The United States Department of Justice is looking intoHewlett-Packard Co.’s $10.3 billion acquisition of search company Autonomy,according to the technology hardware manufacturer’s regulatory filing with the Security and Exchange Commission.
HP had earlier reported that it had to write off $5 billion due to its controversial 2011 acquisition of Autonomy. The company alleges thatAutonomy inflated its value though “serious accounting improprieties, disclosurefailures and outright misrepresentation.”
Apart from the SEC, HP also provided the United Kingdom’sSerious Fraud Office information about the alleged fraud, according to a reportfrom Computerworld.
Autonomy’s founder Mike Lynch however continues to contestHP’s allegations.
“We continue to reject these allegations in the strongestterms,” Lynch wrote in a letter publishedlast Friday. “Autonomy’s financial accounts were properly maintained inaccordance with applicable regulations, fully audited by Deloitte, andavailable to HP during the due diligence process.”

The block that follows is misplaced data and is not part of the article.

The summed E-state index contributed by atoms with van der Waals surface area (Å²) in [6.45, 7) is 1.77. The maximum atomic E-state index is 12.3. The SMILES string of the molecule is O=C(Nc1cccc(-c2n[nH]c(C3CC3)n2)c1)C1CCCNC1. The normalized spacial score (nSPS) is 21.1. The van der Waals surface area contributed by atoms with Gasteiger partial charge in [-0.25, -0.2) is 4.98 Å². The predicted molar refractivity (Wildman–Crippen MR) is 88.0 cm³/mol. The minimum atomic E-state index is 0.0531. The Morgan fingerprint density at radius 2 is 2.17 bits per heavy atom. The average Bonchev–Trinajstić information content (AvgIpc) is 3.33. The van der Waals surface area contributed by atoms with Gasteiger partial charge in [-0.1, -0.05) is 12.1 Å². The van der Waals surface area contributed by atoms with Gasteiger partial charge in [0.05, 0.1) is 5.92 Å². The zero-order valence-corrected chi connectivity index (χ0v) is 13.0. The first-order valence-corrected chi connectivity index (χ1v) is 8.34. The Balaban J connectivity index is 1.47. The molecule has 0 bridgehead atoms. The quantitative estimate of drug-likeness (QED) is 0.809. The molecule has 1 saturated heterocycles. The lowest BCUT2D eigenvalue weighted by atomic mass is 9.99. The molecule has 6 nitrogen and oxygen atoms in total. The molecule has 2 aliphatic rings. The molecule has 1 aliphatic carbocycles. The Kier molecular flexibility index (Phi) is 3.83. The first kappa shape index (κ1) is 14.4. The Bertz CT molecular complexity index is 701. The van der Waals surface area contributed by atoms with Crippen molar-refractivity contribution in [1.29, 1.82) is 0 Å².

“Simply put, these allegations are false, and in the absenceof further detail we cannot understand what HP believes to be the basis forthem,” he wrote.
In an earlier interview HP CEO Meg Whitman said her company’srelied on the audited financial statements when agreeing on the purchase price.She said HP also had its own outside auditors look at the financial statementsbefore approving the deal.
However, she claims, different things came to light afterAutonomy officials left the company following the closure of the deal.